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Tell me Jesca Hoop, who are you this time? <p>Memories are Now, is a bold and inventive collection from Jesca Hoop who says each new record begins with a musical identity crisis</p>

Tell me Jesca Hoop, who are you this time?

Memories are Now, is a bold and inventive collection from Jesca Hoop who says each new record begins with a musical identity crisis

by Jay Lewis, Reviews Editor
first published: February, 2017
a frequently fascinating and compelling album

Jesca Hoop
Memories Are Now
(Subpop)

‘...you haven't  broken me yet, you don't scare me to death, though you try…’  Jesca Hoop declares on the title track of her new album Memories are Now, before asserting ‘if you're not here to help, go find some other life to ruin’  The song is based around a minimal bass guitar arrangement and little else, it is a remarkably raw introduction to an enthralling collection of songs. 

A solitary acoustic guitar accompanies Hoop on the rancorous rebuke of The Lost Sky‘A love like ours comes around once in a lifetime…’ she confesses, before castigating the errant partner with ‘....why would you say those words to me if you could not follow through?’ It is a visceral and uncompromising song.

jesca hoop
Jesca Hoop - Memories are Now

An old typewriter taps out the percussion on the techno-fearing Animal Kingdom Chaotic, which is sadly marred by the repetition of ‘computer says no’ that evokes memories of the wearisome Little Britain routine it was inspired by. Fortunately, there’s a more satisfying critique of the ‘pixelated generation’ created by the Internet on the heady singalong of Simon Says.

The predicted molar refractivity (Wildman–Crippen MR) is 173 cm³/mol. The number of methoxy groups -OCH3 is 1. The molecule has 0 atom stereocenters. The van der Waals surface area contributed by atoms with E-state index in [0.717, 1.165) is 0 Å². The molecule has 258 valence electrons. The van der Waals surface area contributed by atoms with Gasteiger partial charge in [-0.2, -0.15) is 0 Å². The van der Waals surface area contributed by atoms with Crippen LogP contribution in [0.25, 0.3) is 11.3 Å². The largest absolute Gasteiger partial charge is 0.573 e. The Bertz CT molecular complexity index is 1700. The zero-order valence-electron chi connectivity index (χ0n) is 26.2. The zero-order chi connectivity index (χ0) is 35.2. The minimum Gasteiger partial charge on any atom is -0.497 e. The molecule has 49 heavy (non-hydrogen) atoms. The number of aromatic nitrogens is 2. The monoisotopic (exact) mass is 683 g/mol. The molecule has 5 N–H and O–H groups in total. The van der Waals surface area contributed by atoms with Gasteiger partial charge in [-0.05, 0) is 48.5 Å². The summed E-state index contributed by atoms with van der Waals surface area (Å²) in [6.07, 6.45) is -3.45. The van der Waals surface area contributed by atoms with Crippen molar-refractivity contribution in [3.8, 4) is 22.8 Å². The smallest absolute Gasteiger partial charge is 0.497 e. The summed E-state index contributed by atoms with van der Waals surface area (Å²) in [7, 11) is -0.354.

The most exquisite moment on Memories are Now is the folk tinged Pegasi which subtly moves turns from a celebration of ideal love to deliver a heart-breaking twist when Hoop’s mythological alter-ego speculates : ‘I fear you'll see the day when I've endured all I can take.’ as she fears she may never be able to be able to remain earth-bound.

Memories are Now concludes with the startling The Coming, her solo electric guitar and quietly intense vocal is reminiscent of Anna Calvi. The song imagines a day when Jesus ‘turns in his crown of thorns’ and announces ‘to the earth and the heavens, the end of his reign.’ What follows is a quietly intense rejection of her spiritual upbringing which includes her personal anger that a friend from a family of atheists would not be going to going to heaven. She concludes that ‘I’m losing my religion, layer by layer’. It provides a haunting and irreverent end to a frequently fascinating and compelling album.

 

Jay Lewis
Reviews Editor

Jason Lewis is a Birmingham based music, movie and arts obsessive. Jason's encyclopedic knowledge of 80s/90s Arts films is a debt to his embedded status in the Triangle Arts Centre trenches back then.


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